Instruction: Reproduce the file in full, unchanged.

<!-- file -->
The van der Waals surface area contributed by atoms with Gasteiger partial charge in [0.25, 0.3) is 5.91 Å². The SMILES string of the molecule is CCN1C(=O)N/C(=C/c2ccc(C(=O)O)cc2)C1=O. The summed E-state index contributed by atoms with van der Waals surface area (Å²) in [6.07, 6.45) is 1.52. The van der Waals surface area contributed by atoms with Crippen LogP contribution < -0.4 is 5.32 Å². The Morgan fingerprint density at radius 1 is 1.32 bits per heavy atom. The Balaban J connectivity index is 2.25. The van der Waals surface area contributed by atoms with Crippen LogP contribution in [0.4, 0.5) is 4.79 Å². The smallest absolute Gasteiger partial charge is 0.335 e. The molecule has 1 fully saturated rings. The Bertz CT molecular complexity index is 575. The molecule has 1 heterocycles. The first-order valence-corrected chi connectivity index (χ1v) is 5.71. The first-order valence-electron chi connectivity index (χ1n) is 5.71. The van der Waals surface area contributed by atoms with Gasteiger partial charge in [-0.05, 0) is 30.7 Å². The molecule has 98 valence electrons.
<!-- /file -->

The van der Waals surface area contributed by atoms with Gasteiger partial charge in [0.25, 0.3) is 5.91 Å². The SMILES string of the molecule is CCN1C(=O)N/C(=C/c2ccc(C(=O)O)cc2)C1=O. The summed E-state index contributed by atoms with van der Waals surface area (Å²) in [6.07, 6.45) is 1.52. The van der Waals surface area contributed by atoms with Crippen LogP contribution < -0.4 is 5.32 Å². The Morgan fingerprint density at radius 1 is 1.32 bits per heavy atom. The Balaban J connectivity index is 2.25. The van der Waals surface area contributed by atoms with Crippen LogP contribution in [0.4, 0.5) is 4.79 Å². The smallest absolute Gasteiger partial charge is 0.335 e. The molecule has 1 fully saturated rings. The Bertz CT molecular complexity index is 575. The molecule has 1 heterocycles. The first-order valence-corrected chi connectivity index (χ1v) is 5.71. The first-order valence-electron chi connectivity index (χ1n) is 5.71. The van der Waals surface area contributed by atoms with Gasteiger partial charge in [-0.05, 0) is 30.7 Å². The molecule has 98 valence electrons.